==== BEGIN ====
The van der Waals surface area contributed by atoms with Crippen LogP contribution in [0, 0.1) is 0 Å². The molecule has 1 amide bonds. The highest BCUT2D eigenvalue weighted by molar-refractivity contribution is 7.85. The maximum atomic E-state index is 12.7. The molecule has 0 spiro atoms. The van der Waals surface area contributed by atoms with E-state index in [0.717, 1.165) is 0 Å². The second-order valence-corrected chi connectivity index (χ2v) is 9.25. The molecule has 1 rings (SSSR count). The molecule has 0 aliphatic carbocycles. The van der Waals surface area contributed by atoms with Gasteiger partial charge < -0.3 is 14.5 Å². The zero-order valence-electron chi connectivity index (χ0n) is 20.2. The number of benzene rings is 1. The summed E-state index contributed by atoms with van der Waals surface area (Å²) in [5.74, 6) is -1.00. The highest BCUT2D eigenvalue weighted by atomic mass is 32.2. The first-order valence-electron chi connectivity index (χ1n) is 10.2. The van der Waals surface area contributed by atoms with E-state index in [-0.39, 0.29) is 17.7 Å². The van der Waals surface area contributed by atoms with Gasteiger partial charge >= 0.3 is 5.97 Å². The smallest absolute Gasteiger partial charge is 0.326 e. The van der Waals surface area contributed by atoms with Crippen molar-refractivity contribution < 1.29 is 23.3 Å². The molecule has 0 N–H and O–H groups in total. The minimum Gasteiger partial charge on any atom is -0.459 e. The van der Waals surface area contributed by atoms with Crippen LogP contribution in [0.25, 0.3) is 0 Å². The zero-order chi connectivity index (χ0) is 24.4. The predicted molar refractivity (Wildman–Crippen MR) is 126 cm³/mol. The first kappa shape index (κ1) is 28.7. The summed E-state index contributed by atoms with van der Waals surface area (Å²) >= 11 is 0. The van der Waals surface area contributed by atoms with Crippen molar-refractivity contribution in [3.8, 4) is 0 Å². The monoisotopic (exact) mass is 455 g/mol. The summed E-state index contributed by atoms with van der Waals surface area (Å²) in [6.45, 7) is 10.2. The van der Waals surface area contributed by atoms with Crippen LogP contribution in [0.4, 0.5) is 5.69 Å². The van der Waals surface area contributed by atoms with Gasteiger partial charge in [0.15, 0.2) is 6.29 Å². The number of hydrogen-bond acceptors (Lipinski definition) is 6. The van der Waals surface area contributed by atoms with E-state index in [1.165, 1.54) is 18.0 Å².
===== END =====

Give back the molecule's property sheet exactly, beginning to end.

The van der Waals surface area contributed by atoms with Crippen LogP contribution in [0, 0.1) is 0 Å². The molecule has 1 amide bonds. The highest BCUT2D eigenvalue weighted by molar-refractivity contribution is 7.85. The maximum atomic E-state index is 12.7. The molecule has 0 spiro atoms. The van der Waals surface area contributed by atoms with E-state index in [0.717, 1.165) is 0 Å². The second-order valence-corrected chi connectivity index (χ2v) is 9.25. The molecule has 1 rings (SSSR count). The molecule has 0 aliphatic carbocycles. The van der Waals surface area contributed by atoms with Gasteiger partial charge < -0.3 is 14.5 Å². The zero-order valence-electron chi connectivity index (χ0n) is 20.2. The number of benzene rings is 1. The summed E-state index contributed by atoms with van der Waals surface area (Å²) in [5.74, 6) is -1.00. The highest BCUT2D eigenvalue weighted by atomic mass is 32.2. The first-order valence-electron chi connectivity index (χ1n) is 10.2. The van der Waals surface area contributed by atoms with E-state index in [-0.39, 0.29) is 17.7 Å². The van der Waals surface area contributed by atoms with Gasteiger partial charge >= 0.3 is 5.97 Å². The smallest absolute Gasteiger partial charge is 0.326 e. The van der Waals surface area contributed by atoms with Crippen molar-refractivity contribution < 1.29 is 23.3 Å². The molecule has 0 N–H and O–H groups in total. The minimum Gasteiger partial charge on any atom is -0.459 e. The van der Waals surface area contributed by atoms with Crippen LogP contribution in [0.25, 0.3) is 0 Å². The zero-order chi connectivity index (χ0) is 24.4. The predicted molar refractivity (Wildman–Crippen MR) is 126 cm³/mol. The first kappa shape index (κ1) is 28.7. The summed E-state index contributed by atoms with van der Waals surface area (Å²) >= 11 is 0. The van der Waals surface area contributed by atoms with Crippen molar-refractivity contribution in [3.8, 4) is 0 Å². The monoisotopic (exact) mass is 455 g/mol. The summed E-state index contributed by atoms with van der Waals surface area (Å²) in [6.45, 7) is 10.2. The van der Waals surface area contributed by atoms with Crippen LogP contribution in [0.4, 0.5) is 5.69 Å². The van der Waals surface area contributed by atoms with Gasteiger partial charge in [0.15, 0.2) is 6.29 Å². The number of hydrogen-bond acceptors (Lipinski definition) is 6. The van der Waals surface area contributed by atoms with E-state index in [1.165, 1.54) is 18.0 Å².